As I saw my husband pull up in front of the Union Theological Seminary – I glanced back to the place where I crashed each of the 5 previous nights, usually completely exhausted ~ physically and mentally. Tears welled up in my eyes, hidden behind my knock-off Ray Bans. I didn’t know if they were tears of joy at seeing my husband who I missed terribly or tears of melancholy, saying goodbye to a place that filled my heart in a different way than my husband could.
As he got out and squeezed me tight, the warmth of his embrace masked the turmoil in my heart. Saying goodbye after a week of learning with hundreds of energized educators was bittersweet. Bittersweet because of the 24 hour stimulation while being separated from home. During the day I learned about my craft, I grew as an educator, and I made lifelong connections. At night I explored museums, beautiful sights, experienced diverse cultures, and I connected to people from all over the world, in the city that never sleeps.
My heart was quiet when I first got in the car. My husband knew. He knew I was happy to be going home but he knew I hated saying goodbye to a place that filled a void. He never tried to talk me through my period of “mourning”, this wasn’t our first rodeo. He just let it whittle away because he knew, the closer I got to home, the closer I got to the familiar sights, the closer I got to my memories of sitting on my porch drinking coffee every morning watching my hummingbirds dart from flower to flower and my family gathering on the porch in their PJs, I would balance out my feelings. Crossing over the George Washington Bridge, I started sharing my experiences. My excitement grew. Merging onto the New Jersey Turnpike, my smile widened. As the car turned onto the final leg of my trip home, balance crept back into my heart. As sights became more familiar, home nestled back into my heart. I knew I‘d never forget about my week in the Big Apple.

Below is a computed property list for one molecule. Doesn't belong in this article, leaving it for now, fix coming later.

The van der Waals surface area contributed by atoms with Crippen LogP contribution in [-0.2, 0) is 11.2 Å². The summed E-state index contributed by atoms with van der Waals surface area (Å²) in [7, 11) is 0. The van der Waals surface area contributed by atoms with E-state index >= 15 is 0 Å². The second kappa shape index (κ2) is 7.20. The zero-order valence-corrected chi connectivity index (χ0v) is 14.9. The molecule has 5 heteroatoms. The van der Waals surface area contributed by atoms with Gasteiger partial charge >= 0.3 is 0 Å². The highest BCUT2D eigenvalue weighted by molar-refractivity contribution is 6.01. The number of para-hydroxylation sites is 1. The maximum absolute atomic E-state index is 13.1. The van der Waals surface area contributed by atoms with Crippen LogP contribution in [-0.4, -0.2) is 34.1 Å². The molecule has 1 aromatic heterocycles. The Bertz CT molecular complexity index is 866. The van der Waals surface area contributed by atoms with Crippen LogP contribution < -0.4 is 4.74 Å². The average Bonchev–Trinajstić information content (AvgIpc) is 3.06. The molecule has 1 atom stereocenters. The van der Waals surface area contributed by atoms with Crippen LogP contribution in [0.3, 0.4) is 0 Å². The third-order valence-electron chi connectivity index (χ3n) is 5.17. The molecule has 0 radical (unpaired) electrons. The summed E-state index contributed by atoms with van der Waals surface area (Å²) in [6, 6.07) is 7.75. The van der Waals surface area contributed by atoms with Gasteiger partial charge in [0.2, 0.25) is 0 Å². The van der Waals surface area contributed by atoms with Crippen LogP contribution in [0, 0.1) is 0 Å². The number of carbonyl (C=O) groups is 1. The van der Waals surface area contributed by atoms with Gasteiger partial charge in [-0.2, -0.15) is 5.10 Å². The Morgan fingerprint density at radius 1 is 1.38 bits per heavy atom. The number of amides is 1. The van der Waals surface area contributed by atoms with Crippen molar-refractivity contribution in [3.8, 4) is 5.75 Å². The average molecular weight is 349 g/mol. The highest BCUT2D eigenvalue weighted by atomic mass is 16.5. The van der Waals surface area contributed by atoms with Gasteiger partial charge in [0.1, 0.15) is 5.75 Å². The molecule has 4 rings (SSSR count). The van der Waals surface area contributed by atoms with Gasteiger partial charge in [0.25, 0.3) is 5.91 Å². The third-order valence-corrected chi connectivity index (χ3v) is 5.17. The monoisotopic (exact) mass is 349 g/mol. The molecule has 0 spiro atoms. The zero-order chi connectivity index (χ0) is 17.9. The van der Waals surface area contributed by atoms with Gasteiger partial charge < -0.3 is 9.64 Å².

Starting immediately, I plan to sneak away on my porch with hummingbirds buzzing around my head to glance at my notes, look at my pictures, reflect and plan for my future because that’s what I do. That is what my teaching cycle is all about. It is entwined with all the other cycles of my life.
As my summer rolls on I will honor my love of learning, my love for my family, my love for my profession and my curiosity of the world. My life cycle flows with this balance all year long. You see, I am a 12-month mother. I am a 12-month wife. I am a 12-month friend. I am a 12-month teacher. I am a 12-month human. I never take a vacation from any of those parts of me. Some parts just come out a little stronger at times but all contribute to balancing me as a whole.
Donna Donner (@DonnaADonner)